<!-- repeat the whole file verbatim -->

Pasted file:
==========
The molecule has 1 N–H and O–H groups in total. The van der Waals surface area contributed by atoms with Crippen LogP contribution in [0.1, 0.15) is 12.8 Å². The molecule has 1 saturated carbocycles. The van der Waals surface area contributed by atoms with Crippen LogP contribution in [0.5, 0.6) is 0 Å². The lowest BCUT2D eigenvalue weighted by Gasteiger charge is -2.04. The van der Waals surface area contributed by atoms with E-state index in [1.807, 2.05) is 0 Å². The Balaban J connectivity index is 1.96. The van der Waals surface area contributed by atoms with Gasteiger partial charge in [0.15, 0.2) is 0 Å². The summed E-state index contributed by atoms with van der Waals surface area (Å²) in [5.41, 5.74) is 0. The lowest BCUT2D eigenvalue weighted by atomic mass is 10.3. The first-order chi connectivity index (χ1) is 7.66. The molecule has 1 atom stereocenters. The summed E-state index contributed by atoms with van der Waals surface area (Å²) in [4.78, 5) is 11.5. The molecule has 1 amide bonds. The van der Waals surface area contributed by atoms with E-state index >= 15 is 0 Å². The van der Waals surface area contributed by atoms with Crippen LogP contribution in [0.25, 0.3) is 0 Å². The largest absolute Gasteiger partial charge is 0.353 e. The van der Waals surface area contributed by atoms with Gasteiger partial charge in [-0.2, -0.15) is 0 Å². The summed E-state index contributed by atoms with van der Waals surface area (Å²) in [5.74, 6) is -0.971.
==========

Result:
The molecule has 1 N–H and O–H groups in total. The van der Waals surface area contributed by atoms with Crippen LogP contribution in [0.1, 0.15) is 12.8 Å². The molecule has 1 saturated carbocycles. The van der Waals surface area contributed by atoms with Crippen LogP contribution in [0.5, 0.6) is 0 Å². The lowest BCUT2D eigenvalue weighted by Gasteiger charge is -2.04. The van der Waals surface area contributed by atoms with E-state index in [1.807, 2.05) is 0 Å². The Balaban J connectivity index is 1.96. The van der Waals surface area contributed by atoms with Gasteiger partial charge in [0.15, 0.2) is 0 Å². The summed E-state index contributed by atoms with van der Waals surface area (Å²) in [5.41, 5.74) is 0. The lowest BCUT2D eigenvalue weighted by atomic mass is 10.3. The first-order chi connectivity index (χ1) is 7.66. The molecule has 1 atom stereocenters. The summed E-state index contributed by atoms with van der Waals surface area (Å²) in [4.78, 5) is 11.5. The molecule has 1 amide bonds. The van der Waals surface area contributed by atoms with E-state index >= 15 is 0 Å². The van der Waals surface area contributed by atoms with Crippen LogP contribution in [0.25, 0.3) is 0 Å². The largest absolute Gasteiger partial charge is 0.353 e. The van der Waals surface area contributed by atoms with Gasteiger partial charge in [-0.2, -0.15) is 0 Å². The summed E-state index contributed by atoms with van der Waals surface area (Å²) in [5.74, 6) is -0.971.